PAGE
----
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At the end of the words July 26th, 2015 by

Ask almost anyone what language is for and they will say “to communicate”. But they are wrong, of course, because people often communicate without language, and on the other hand, they often use language to complain, negotiate, and affirm identity, far beyond blunt communication.

Let me give you an example. In Cochabamba, Bolivia, the money changers sit together in groups of three to six people, clutching a purse stuffed with as much as $6,000 in cash. Being in a group offers them some safety, or at least the feeling of safety from the robbers who occasionally snatch one of the fat, little purses.

To manage competition, the money changers take turns doing business, but they also look for excuses to jump in ahead of each other. This requires some negotiation.

The other day I walked up to some money changers, sitting on a busy street by a bridge. They eyed me from under the brims of their wide hats and when I met the gaze of the one on the end, she waved a little pack of bills at me, with a hopeful expression on her face. That much of the deal was non-verbal, and I could have feasibly traded my $20 bill with her without language.

The money changer assumed that I knew that $20 was worth 138 Bolivianos and she wanted me to give her two coins, so she could save her small change. She politely asked for two Bolivianos.

“I don’t have any coins,” I said, honestly.

She gave me what looked like her last handful of coins. Then in an angry stage whisper she said “nanashawan” which is Quechua and means “he is hurting me”. That bit of theater was intended for the other money changers, so that they would think that this deal was painful to her. They probably knew she was still making money, but she was already starting to bid for her next turn in line. The money changer had switched languages, from Spanish to Quechua, not to communicate, but to hide information from the customer, and to aim it at her competitors/collaborators.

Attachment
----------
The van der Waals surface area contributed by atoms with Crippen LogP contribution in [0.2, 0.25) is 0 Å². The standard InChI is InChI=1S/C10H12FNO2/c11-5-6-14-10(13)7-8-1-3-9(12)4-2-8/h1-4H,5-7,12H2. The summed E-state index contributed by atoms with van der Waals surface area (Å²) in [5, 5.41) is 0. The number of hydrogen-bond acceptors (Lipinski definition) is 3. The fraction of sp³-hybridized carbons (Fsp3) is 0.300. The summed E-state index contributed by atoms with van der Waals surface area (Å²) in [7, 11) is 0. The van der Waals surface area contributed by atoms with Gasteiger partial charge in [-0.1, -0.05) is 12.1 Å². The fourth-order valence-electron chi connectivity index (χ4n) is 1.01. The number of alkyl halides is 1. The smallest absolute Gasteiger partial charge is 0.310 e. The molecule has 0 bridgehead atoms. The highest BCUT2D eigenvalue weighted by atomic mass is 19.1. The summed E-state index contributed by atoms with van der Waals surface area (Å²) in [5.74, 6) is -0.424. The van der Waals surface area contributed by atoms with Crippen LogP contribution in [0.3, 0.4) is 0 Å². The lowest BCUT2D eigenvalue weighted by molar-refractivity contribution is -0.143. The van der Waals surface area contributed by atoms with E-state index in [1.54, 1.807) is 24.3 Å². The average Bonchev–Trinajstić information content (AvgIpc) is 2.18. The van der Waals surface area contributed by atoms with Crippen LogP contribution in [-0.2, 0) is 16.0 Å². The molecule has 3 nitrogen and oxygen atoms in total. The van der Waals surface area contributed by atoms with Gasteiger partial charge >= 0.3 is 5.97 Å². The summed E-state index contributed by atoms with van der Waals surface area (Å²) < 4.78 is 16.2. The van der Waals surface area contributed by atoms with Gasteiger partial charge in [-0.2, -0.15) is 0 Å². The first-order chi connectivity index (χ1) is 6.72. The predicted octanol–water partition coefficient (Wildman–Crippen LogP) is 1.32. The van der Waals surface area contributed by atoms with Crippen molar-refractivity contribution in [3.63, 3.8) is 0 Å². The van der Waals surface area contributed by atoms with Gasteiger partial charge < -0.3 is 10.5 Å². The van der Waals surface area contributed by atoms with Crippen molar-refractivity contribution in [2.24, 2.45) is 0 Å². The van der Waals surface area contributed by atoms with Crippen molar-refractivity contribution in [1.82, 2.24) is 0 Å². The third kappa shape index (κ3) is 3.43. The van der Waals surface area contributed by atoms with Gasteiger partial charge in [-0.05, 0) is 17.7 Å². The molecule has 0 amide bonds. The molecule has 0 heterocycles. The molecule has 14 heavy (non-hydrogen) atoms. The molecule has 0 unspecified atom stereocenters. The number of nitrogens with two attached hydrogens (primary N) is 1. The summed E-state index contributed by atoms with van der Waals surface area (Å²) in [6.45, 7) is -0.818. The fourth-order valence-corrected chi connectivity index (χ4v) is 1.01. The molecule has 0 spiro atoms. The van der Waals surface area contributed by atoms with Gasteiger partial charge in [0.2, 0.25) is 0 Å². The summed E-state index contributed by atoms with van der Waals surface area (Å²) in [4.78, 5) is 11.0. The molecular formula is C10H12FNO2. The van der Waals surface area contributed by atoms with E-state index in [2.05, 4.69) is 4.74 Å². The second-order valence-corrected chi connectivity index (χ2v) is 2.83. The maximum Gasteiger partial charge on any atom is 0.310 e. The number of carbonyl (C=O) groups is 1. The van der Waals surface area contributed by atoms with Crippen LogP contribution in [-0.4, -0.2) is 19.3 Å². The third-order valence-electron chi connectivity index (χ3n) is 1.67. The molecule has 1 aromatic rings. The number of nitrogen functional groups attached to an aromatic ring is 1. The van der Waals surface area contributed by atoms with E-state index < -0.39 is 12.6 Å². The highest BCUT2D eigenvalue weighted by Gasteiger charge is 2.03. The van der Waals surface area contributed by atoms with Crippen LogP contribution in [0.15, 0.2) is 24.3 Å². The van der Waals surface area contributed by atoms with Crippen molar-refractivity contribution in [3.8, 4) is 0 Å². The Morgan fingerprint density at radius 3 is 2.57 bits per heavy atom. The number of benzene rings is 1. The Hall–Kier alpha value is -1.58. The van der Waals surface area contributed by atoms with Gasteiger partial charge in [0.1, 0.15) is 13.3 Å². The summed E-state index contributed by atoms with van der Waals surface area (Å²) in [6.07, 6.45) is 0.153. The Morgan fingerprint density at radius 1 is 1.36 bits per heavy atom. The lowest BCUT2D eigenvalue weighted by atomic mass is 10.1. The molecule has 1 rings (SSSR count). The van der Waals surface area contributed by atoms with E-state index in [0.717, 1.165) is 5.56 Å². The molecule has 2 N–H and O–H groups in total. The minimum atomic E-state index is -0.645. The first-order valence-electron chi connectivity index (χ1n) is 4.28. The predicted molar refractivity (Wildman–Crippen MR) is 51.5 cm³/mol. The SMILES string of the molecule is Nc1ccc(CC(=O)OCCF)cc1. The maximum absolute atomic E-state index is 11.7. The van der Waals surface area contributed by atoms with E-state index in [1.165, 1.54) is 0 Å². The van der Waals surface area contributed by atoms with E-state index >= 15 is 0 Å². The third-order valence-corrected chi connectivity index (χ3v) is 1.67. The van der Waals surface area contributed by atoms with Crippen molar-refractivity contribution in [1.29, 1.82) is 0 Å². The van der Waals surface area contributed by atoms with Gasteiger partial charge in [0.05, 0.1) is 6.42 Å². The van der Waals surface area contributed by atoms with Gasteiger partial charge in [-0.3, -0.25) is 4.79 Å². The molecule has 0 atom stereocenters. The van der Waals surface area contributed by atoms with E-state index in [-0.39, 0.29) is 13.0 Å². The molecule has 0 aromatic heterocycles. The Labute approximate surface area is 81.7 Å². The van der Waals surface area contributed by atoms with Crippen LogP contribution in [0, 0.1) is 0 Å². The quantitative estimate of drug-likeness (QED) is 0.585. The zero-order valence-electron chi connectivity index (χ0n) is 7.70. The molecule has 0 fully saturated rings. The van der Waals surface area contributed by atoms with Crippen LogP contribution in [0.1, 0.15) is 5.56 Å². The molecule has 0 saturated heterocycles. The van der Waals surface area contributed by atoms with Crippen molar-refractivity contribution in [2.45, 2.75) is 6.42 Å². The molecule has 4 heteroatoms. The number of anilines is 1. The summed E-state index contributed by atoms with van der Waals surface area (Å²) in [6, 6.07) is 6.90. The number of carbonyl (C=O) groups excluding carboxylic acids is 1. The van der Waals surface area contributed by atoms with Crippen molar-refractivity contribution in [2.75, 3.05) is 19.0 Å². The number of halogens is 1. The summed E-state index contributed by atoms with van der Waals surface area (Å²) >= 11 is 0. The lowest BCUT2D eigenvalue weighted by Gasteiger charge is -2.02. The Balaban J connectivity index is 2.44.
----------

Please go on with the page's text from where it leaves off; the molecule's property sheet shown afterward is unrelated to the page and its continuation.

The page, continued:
In the 1980s when I lived in a country parrish in Portugal, I was struck by the language of courtesy. The back lands between the old granite houses and the fields were laced together with rough footpaths. People said something to absolutely every person they passed on the path. “Even a dog deserves a greeting,” they explained, only half joking. The greeting was often more than a simple hello. One person would guess what the other was up to.

A person might say “Are you coming from stacking straw?” if they saw someone with bits of the dried yellow stalks of hay still in her hair. Or “you have been digging potatoes,” if the person was covered in earth and was carrying a basket of tubers.

“Yes,” the second person would say. Additional information was optional, and often omitted. Folks were usually in a hurry.

The first person would always end the greeting by saying “It must be; it must be.” (Tem que ser; tem que ser).

The two neighbors on the path were not using language to communicate what kind of work they had been doing; they already knew that. They were speaking to reaffirm a relationship.

And sometimes the opposite happened, communication was wordless. I recall a hard working farmer named David Antunes. I had spent the day helping him, his wife and two teenaged sons thresh rye with a hand cranked machine. Near sunset we moved the heavy, wood-and-steel thresher. The chickens were ranging free, chasing each other all over the stone threshing floor to get the best bits of fallen grain. The machine accidently fell onto one of the half-grown chickens, crushing it to death.

David picked it up. He could have said “be more careful next time”, or he could have flung the chicken away in anger, or he could have buried it, or fed it to the pigs. But he didn’t. No one said a word, watching, waiting to see what David would do. He simply put the dead chicken in his wife’s hands. It wasn’t quite big enough to eat, but she cooked it, and that night we ate it for dinner.

In agriculture, extensionists try to use language to communicate with smallholder farmers, who usually fail to be convinced at the first go, because farmers know as well as anyone that language not only communicates, but is often used to deceive or exaggerate.

A good video helps to overcome the limits of language. For the farmers in the audience, the farmers on the screen are more believable than someone from town. Also, the video shows people working and trying out new ideas, which is more convincing because it shows that “this practice is so functional that real farmers somewhere actually tried it”. Seeing is what linguists call “the visual channel,” a second layer of information added to language, and reinforcing it, like showing a money changer that you have $20, not just telling her about it.

So while language is rarely just for communication, it can be. But you have to work at it, and learn to speak the language of your audience.

Further reading

Bentley, Jeffery W. 1992 Today There Is No Misery: The Ethnography of Farming in Northwest Portugal. Tucson: University of Arizona Press.

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